It is estimated that smoking rates in Greater Manchester have fallen to 14.9 % – around 350,000 people.
But, smoking rates vary across the city-region with stark differences between neighbouring boroughs.
For example, Manchester’s smoking rate is 20.8 %, one in five adults, whereas Trafford’s is 8.5 %, roughly one in 12 – one of the lowest in the country.
Greater Manchester is set to receive $100,000 – around £79,000 – from the Partnership for Healthy Cities, supported by Bloomberg Philanthropies, the World Health Organization and Vital Strategies to create the smoke-free spaces and change cultural and societal attitudes to smoking.
This funding will be used to ask members of the public, visitors, community groups, local businesses and residents which spaces they would like to see made smoke-free, and to install signs in the selected smoke-free spaces.
But local leaders say there is already strong support for smoke-free spaces.
In 2018, almost 78 % of people surveyed agreed that smoke-free spaces are a good idea, with particular concerns raised about the impact of smoking on children and young people.
When asked which outdoor spaces should be smoke-free, the public favoured children’s playgrounds (93 %), school entrances (92 %), outside public libraries and town halls (72 %), public parks (65 %) and outdoor events (60 %).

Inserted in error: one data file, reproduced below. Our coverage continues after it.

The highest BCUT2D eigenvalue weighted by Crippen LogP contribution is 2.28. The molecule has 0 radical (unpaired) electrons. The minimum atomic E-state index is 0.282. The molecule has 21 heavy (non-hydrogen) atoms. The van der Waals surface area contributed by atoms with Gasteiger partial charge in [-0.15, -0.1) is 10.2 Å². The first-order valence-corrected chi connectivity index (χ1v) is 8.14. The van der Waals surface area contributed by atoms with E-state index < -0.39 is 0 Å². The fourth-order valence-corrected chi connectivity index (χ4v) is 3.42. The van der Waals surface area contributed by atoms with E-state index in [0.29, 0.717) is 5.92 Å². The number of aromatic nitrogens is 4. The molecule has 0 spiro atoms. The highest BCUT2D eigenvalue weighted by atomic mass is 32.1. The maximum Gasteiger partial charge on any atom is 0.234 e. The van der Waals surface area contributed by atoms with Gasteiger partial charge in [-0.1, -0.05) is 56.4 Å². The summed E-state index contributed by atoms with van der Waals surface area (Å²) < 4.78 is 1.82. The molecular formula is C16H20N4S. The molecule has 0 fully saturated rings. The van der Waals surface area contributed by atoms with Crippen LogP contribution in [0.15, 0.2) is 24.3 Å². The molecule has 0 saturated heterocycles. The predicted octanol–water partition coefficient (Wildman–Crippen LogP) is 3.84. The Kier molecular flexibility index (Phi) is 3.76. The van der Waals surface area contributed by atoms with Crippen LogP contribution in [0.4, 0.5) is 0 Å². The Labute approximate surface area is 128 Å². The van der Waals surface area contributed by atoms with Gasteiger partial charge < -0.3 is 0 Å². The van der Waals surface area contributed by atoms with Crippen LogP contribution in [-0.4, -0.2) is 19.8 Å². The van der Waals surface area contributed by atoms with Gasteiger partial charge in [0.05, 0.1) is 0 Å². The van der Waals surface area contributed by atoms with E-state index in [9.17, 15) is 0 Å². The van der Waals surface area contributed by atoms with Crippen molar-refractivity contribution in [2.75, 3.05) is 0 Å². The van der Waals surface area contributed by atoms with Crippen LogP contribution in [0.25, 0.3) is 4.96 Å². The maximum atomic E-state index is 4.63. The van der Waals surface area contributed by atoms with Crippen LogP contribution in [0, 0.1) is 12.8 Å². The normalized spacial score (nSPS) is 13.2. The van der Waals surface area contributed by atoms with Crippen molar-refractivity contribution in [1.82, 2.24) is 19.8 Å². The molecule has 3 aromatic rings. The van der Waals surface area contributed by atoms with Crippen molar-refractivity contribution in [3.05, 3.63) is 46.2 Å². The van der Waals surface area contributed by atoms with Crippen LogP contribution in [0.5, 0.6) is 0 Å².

The first phase of the project will be delivered by Manchester council in collaboration with NHS Greater Manchester Integrated Care, and takes learnings from the likes of Melbourne in Australia and New York in the USA which have implemented similar initiatives in the metropolitan cities.
Residents from all 10 boroughs of Greater Manchester will be asked for their suggestions of smoke-free spaces with plans to introduce some in the city centre first and hopes for more to be rolled out across the city-region later.
The selected spaces will be signposted and people who do smoke may be asked to stub out and dispose of their cigarettes or leave the smokefree area.
But there are no plans to bring in legislation or fine people for smoking.
Manchester council’s environmental enforcement team may also fine people found littering cigarette butts in public spaces using fixed penalty notices.
Support and advice to anyone wanting to quit smoking will also be offered.
Manchester councillor Thomas Robinson, who is the executive member for Healthy Manchester and Adult Social Care said: “We are committed to tackling the harms caused by tobacco and want to see healthier, smoke-free spaces that everyone can enjoy, which is why we are pleased to be working with partners on this project to extend smoke-free spaces in the city.
“By making smoking less visible in certain outdoor spaces not only are we preventing children from inhaling secondhand smoke, but we are promoting healthy behaviours and setting a good example to children and young people who tend to copy adults’ behaviour.
“The more spaces we can make smoke-free, the less likely children are to take up smoking – preventing them from getting hooked on a deadly addiction.
“The reality is that smoking has a devastating impact on our communities, with two in three long-term smokers dying prematurely from their addiction and we need to embrace initiatives such as this to tackle this public health challenge.”
The consultation on smoke-free spaces is expected to launch next month.